So at the end of the day, the application did not succeed, Dental Anesthesia is not a nationally-recognized specialty is the U.S. or in Canada, and life goes on as the status quo prevails. But, as Heraclitus first noted around 500 B.C., “everything flows, nothing stands still”. While he was talking about the cosmos, the idea has filtered down to us here on earth as “the only constant is change”.
In North America, with the exception of the province of Ontario, sedation/anaesthesia has not been defined as a part of dentistry. Further, neither the Canadian Dental Association nor the American Dental Association is willing or now even able to change that. Following their respective votes, both organizations stopped or were stopped from considering applications for future specialties. So now the status quo means that this service that so many dentists and patients use, need and want is unprotected under the umbrella of dentistry. Within dentistry this may not be much of an issue, however, what if the next challenge to anaesthesia for dentistry comes from outside dentistry? For any of a variety of reasons, our healthcare colleagues in medicine will challenge anaesthesia by dentists some day. Their opening salvo will be that anaesthesia belongs solely in the domain of medicine, and that nothing outside of Ontario says otherwise. If the fight gets nasty enough, they’ll stop participating in the hospital training of oral surgeons and dentist-anaesthesiologists. Or maybe there will be a mishap involving sedation dentistry that makes the government sit up and take notice. In that scenario and likely in the public eye, to which governments are exquisitely sensitive, we will all be “just dentists” and the government may be serving the public well by limiting or eliminating anaesthesia by us, irrespective of training.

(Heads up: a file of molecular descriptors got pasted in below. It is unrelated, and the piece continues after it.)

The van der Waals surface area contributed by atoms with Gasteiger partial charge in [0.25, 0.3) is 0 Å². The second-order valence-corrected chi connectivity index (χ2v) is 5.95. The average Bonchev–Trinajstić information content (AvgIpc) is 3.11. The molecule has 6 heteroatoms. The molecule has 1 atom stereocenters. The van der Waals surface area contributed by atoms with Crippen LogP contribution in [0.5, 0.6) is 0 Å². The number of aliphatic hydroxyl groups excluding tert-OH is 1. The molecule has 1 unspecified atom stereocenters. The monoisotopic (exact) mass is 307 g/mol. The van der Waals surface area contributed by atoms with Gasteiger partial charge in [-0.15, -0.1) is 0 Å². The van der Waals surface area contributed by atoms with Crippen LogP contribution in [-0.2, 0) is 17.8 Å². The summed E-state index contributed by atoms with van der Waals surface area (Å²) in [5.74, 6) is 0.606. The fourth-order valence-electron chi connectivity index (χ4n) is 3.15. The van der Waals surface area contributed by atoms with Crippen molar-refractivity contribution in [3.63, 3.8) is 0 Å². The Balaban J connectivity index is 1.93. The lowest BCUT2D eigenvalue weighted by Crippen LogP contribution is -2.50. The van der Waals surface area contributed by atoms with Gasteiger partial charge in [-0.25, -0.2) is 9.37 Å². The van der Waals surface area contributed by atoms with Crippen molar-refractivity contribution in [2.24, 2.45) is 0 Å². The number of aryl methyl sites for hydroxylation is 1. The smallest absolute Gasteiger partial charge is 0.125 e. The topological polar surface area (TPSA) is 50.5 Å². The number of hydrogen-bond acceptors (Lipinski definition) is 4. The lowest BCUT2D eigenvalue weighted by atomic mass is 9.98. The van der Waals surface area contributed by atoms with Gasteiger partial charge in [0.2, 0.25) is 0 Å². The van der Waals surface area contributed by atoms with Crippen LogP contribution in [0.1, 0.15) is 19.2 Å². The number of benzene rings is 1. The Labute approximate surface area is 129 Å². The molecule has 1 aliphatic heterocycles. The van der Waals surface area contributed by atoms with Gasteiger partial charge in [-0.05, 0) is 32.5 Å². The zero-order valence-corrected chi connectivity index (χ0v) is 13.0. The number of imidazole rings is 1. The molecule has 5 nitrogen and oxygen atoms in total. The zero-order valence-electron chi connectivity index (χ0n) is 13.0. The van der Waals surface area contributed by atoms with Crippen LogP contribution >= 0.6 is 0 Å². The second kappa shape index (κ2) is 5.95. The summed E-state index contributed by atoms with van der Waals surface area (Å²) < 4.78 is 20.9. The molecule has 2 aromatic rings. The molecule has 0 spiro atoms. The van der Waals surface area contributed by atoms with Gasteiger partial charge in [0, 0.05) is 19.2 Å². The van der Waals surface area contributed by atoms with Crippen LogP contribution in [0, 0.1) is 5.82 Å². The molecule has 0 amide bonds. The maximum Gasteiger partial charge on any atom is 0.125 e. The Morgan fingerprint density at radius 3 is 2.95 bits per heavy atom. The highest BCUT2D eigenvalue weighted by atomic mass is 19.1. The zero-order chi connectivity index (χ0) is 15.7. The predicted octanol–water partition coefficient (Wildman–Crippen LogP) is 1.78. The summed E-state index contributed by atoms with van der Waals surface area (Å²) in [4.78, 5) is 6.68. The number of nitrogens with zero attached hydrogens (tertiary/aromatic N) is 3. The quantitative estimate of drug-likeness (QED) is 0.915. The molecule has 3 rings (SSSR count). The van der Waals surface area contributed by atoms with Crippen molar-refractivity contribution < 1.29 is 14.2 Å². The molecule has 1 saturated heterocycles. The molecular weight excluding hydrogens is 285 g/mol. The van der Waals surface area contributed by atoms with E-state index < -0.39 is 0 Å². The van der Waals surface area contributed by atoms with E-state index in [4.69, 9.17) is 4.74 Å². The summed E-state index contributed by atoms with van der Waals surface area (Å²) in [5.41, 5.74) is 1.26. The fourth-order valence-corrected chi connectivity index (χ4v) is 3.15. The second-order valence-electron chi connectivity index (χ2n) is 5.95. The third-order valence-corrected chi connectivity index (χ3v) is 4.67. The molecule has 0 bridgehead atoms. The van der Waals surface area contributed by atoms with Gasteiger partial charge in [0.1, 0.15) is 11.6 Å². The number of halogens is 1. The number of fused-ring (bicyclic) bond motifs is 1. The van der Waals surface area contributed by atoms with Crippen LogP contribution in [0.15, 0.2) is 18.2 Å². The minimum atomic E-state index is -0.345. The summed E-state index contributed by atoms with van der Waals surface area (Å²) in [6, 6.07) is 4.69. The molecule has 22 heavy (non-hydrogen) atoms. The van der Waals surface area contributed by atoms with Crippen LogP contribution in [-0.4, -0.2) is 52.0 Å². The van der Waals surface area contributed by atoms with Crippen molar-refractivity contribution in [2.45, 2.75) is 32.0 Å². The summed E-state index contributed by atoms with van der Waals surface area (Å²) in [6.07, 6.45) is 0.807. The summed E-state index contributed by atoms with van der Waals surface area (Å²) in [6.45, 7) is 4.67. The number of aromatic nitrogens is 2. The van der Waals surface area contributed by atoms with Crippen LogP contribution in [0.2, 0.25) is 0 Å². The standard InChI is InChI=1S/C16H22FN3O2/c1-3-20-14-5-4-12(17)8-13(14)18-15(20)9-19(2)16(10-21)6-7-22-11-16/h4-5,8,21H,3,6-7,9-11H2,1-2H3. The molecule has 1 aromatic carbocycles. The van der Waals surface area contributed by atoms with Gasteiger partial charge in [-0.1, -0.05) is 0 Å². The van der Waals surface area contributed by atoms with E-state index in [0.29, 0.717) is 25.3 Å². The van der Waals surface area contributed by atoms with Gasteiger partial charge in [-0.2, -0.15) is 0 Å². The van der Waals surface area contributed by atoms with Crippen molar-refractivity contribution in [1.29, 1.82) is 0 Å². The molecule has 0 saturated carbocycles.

I’m not trying to make enemies or to pick a fight, but I am disappointed by the actions of CAOMS here and by AAOMS in the U.S. They won their battles, but at what cost? Someday, some way, anaesthesia will have to be included in the definition of dentistry or the service could be lost to us. The challenge is unique, because unlike periodontics or paediatric dentistry or any other specialty of dentistry, no external group can claim dominion over those services. Further, dentistry has shown the ability to co-exist. To wit, the creation of endodontics as a specialty did not stop me from doing root canal treatments, but if I get into trouble or come across a difficult case, I know who to turn to. The creation of the specialty of dental anaesthesia in Ontario in 2007 has not affected oral surgeons or other dentists using sedation in the province, so the model has been shown to work. To the political bodies of oral surgeons out there, the next time this topic comes up, as it is sure to, consider supporting it. It’ll be good for dentistry, good for our patients, and good for the public. Otherwise, it may be as King Pyrrhus stated, “If we are victorious in one more battle … we shall be utterly ruined”.